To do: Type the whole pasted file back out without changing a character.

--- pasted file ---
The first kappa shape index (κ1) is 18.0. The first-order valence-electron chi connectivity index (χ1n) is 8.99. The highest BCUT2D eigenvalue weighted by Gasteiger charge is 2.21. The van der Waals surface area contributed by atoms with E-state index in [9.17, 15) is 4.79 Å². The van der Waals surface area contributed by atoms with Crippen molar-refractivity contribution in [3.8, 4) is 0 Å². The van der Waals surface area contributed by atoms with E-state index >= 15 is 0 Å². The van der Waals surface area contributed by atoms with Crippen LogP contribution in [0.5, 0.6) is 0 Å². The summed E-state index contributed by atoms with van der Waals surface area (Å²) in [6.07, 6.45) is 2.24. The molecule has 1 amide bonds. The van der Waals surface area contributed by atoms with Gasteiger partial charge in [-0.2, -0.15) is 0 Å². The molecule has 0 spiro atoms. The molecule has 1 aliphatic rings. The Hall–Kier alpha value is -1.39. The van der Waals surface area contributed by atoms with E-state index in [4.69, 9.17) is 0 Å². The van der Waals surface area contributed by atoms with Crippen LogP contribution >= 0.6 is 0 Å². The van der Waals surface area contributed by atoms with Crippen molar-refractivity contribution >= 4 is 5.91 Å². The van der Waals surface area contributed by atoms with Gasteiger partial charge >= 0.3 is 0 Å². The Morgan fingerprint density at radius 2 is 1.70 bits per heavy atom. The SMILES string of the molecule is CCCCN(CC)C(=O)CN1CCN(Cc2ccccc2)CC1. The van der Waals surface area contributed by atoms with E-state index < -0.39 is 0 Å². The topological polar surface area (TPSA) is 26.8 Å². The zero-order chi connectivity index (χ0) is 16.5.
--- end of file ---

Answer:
The first kappa shape index (κ1) is 18.0. The first-order valence-electron chi connectivity index (χ1n) is 8.99. The highest BCUT2D eigenvalue weighted by Gasteiger charge is 2.21. The van der Waals surface area contributed by atoms with E-state index in [9.17, 15) is 4.79 Å². The van der Waals surface area contributed by atoms with Crippen molar-refractivity contribution in [3.8, 4) is 0 Å². The van der Waals surface area contributed by atoms with E-state index >= 15 is 0 Å². The van der Waals surface area contributed by atoms with Crippen LogP contribution in [0.5, 0.6) is 0 Å². The summed E-state index contributed by atoms with van der Waals surface area (Å²) in [6.07, 6.45) is 2.24. The molecule has 1 amide bonds. The van der Waals surface area contributed by atoms with Gasteiger partial charge in [-0.2, -0.15) is 0 Å². The molecule has 0 spiro atoms. The molecule has 1 aliphatic rings. The Hall–Kier alpha value is -1.39. The van der Waals surface area contributed by atoms with E-state index in [4.69, 9.17) is 0 Å². The van der Waals surface area contributed by atoms with Crippen LogP contribution >= 0.6 is 0 Å². The van der Waals surface area contributed by atoms with Crippen molar-refractivity contribution >= 4 is 5.91 Å². The van der Waals surface area contributed by atoms with Gasteiger partial charge >= 0.3 is 0 Å². The Morgan fingerprint density at radius 2 is 1.70 bits per heavy atom. The SMILES string of the molecule is CCCCN(CC)C(=O)CN1CCN(Cc2ccccc2)CC1. The van der Waals surface area contributed by atoms with E-state index < -0.39 is 0 Å². The topological polar surface area (TPSA) is 26.8 Å². The zero-order chi connectivity index (χ0) is 16.5.